PHILADELPHIA - If the Houston Astros got together their former players scattered throughout the postseason, they might be able to field their own contender.
The Phillies feature former Houston outfielder Hunter Pence, starting pitcher Roy Oswalt and reliever Brad Lidge. Across the diamond in the National League Division Series, one of the St. Louis Cardinals' best players is outfielder Lance Berkman.
Berkman faces those former teammates in the best-of-five series, which is tied at one game apiece after St. Louis' 5-4 win Sunday.
Their history goes back to 2004 and 2005 when Oswalt, Lidge and Berkman played in the postseason with Houston. Those were among the best teams in Astros history. The 2005 team made it all the way to World Series but lost to the Chicago White Sox.
"We're in situations like this together, and that will really bind you closely," Berkman said. "I think a lot of all three of those guys and certainly Roy and Brad. We have that history together. Roy and Lidge are two of my all-time favorites, and we played a lot of years together in Houston."
Pence showed up in Houston two years later, full of life. The four spent 2007 on the Astros team that finished 73-89, fourth in the National League Central.
The next season, former Philadelphia general manager Ed Wade took the same job with Houston. Wade began to trade away the best of the Astros. Eventually, Pence found himself without stars around him and on a team that lingered in last.
However, for the third time in the past four years, Wade made a trade with Phillies GM Ruben Amaro and sent the Astros' best player to Philadelphia this summer.
"It's been kind of a whirlwind for me," said Pence, who left a team that finished 56-106 for baseball's worst record by seven games.
Pence noticed a difference between Houston's and Philadel-phia's clubhouses right away.
"The main difference here, there are a lot of people watching a lot of film. Little things going on," Pence said. "There is a lot to learn. Everyone is just professional veterans. Quiet, going about their business, but willing to help if you have questions."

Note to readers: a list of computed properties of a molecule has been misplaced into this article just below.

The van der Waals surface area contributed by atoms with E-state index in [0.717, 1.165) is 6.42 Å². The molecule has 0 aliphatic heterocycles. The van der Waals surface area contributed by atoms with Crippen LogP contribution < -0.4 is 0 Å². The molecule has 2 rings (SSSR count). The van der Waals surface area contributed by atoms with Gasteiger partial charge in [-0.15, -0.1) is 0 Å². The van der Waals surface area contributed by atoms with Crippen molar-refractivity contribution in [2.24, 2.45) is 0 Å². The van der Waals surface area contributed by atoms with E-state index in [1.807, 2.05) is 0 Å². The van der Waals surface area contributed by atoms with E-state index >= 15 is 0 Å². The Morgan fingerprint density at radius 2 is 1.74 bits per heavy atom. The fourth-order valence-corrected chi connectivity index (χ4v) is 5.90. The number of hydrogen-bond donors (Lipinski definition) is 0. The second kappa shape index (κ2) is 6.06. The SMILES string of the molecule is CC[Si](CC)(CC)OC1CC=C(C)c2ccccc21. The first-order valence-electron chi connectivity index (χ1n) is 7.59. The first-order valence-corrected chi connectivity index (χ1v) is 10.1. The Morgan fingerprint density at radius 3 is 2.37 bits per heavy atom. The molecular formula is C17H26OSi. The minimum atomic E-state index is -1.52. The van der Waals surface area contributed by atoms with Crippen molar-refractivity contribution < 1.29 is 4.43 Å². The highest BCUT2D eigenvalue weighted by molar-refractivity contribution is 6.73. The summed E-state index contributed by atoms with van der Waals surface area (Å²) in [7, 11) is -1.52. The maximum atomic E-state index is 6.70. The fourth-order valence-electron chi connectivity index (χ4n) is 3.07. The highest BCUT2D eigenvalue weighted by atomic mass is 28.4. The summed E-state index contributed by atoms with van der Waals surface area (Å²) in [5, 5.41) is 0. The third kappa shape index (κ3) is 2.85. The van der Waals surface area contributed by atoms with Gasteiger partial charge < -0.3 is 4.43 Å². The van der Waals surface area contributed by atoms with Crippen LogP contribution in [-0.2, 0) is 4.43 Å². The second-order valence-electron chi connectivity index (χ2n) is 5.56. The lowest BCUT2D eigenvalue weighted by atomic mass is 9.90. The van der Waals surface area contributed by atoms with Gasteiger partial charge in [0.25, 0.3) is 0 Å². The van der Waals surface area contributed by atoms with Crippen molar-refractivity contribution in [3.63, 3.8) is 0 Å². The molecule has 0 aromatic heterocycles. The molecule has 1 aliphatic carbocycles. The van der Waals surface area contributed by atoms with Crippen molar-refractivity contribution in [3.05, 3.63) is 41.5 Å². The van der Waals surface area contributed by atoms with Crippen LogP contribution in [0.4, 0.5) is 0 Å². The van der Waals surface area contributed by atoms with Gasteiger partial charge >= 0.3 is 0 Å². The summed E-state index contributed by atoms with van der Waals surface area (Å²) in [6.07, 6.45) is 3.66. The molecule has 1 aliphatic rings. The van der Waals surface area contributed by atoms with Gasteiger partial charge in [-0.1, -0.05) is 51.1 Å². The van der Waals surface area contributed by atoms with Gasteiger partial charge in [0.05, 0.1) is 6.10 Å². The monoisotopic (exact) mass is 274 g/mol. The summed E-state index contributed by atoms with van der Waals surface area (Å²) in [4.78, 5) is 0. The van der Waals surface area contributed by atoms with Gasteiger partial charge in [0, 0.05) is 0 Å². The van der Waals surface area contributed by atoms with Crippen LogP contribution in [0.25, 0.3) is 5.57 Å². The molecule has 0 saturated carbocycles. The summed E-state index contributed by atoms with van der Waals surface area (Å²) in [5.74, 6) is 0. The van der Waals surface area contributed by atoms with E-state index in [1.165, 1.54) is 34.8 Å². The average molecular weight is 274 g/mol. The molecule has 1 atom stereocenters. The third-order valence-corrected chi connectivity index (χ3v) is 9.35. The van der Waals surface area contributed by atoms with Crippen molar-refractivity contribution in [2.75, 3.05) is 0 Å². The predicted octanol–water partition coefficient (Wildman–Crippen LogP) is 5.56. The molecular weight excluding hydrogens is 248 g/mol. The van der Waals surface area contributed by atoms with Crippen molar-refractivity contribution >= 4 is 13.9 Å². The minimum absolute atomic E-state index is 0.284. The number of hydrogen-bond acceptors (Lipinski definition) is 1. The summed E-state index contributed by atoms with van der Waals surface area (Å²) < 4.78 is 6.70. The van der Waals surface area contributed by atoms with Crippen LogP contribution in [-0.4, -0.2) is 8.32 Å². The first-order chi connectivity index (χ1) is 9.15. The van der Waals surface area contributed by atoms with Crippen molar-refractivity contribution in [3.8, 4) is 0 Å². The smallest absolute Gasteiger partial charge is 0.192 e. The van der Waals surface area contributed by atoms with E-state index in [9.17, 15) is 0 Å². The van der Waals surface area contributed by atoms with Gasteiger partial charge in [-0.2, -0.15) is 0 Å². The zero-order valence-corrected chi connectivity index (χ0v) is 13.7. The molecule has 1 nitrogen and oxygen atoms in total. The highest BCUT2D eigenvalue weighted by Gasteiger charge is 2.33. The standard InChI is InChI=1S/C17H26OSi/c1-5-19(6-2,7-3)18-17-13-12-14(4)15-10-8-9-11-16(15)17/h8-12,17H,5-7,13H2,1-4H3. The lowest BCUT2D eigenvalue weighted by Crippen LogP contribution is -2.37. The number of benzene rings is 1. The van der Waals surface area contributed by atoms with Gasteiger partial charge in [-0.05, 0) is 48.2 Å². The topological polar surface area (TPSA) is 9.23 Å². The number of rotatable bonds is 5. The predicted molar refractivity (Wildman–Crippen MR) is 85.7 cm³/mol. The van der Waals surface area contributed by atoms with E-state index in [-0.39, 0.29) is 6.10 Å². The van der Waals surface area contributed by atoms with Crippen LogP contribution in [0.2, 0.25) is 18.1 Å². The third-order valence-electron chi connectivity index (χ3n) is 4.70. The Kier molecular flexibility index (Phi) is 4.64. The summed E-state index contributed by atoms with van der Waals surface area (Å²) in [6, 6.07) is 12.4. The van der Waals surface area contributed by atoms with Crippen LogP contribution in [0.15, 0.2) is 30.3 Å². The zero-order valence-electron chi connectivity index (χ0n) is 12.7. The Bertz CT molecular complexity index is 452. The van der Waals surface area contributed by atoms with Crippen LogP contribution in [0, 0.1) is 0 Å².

Pence gravitated toward Oswalt and Lidge when he came to the Phillies. He talked to them about expectations of the team.
What exactly did Lidge tell him?
Lidge told Pence about the differences when he arrived in Philadelphia in 2008.
"There was an element of confidence I haven't seen before. There was a swagger here," Lidge said. "I played with some great players, too. This is fun to be a part of."
But then Pence started to look around the league and noticed a trend.
Former Astros reliever Octavio Dotel is a teammate of Berkman with the Cardinals. Starter Randy Wolf, who pitched for both the Phillies and Astros, and reliever LaTroy Hawkins now play for Milwaukee. Arizona infielder Geoff Blum, Detroit closer Jose Valverde and Texas reliever Darren Oliver also spent time with Houston.
"Seems like there is a lot of us (former Astros) running around on all sorts of different teams doing well," he said.
Having played with Pence for three years in Houston, Berkman, the Cardinals' left fielder, knew what Philadelphia was getting in its midseason trade.
Pence is a hyper player who feeds positivity to those surrounding him.
"I think Hunter has been a big addition for the Phillies," Berkman said. "His energy and passion for that is something - you're talking about a veteran team over here, and they've been to a lot of postseason games and they've experienced a lot. Having that infusion of newness with Hunter out there is big."
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